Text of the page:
Working the relationship
All too often, we, as HR Practitioners fall into the trap of ‘owning’ the entire recruitment and staffing process. Is this because we want the control, or, is it because the supervisor does not want to take it on? After all, it is HR’s responsibility to ensure that the process is done effectively from the very beginning, before a vacancy is even created, to the very end, when the successful candidate is in place and working with the equally successful hiring manager.
We do all of the work and yet, final decisions are, typically, not in the control of the HR Practitioner.
Our challenge is to find ways to work effectively with the hiring manager in order to ensure that good decisions are made. HR recruiters, as noted in the article above, need to work and understand what managers are looking for, and also, to whom they are connected. HR may have a central role in any organization, but we may not have expansive knowledge about business practices or required expertise to fill specific roles as positional or subject matter experts.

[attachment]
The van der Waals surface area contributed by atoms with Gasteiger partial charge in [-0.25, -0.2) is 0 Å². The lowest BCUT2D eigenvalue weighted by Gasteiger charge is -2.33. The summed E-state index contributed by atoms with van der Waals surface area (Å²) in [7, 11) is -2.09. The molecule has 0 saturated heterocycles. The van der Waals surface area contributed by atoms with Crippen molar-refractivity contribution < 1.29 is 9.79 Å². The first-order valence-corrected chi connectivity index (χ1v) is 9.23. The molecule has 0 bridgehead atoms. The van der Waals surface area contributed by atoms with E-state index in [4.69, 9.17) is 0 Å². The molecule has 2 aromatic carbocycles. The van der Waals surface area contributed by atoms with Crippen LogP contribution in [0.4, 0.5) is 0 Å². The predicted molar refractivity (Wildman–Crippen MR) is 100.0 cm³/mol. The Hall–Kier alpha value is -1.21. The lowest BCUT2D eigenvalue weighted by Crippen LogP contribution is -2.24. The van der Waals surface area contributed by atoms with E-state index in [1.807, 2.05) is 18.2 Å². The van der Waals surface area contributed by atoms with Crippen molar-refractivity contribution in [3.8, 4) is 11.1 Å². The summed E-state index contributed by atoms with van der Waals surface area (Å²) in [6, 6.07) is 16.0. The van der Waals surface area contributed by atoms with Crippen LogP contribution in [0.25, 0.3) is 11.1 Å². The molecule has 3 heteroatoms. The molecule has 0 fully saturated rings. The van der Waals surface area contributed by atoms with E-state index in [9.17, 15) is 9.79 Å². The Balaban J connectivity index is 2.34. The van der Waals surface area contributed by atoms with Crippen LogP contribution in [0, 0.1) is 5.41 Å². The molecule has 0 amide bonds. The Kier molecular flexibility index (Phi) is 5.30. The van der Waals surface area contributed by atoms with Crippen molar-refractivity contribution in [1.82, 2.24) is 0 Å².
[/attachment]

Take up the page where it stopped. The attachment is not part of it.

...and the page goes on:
Sometimes we impose our own HR processes and timelines on to the overwhelmed and overworked hiring manager, who does not understand or appreciate why ‘our’ processes and timelines are important. If the HR Practitioner is able to make pro-active connections with each hiring manager, then there should be mutual benefit for both.
- Do you agree that there can be mutual benefit for both HR practitioner and Hiring Manager, if proactive connections are made?
- What steps can you take when assigned to work with a hiring manager who is too busy to commit to ‘your’ HR processes?
- What can you do to pro-actively encourage a positive decision-making result when working with a hiring manager?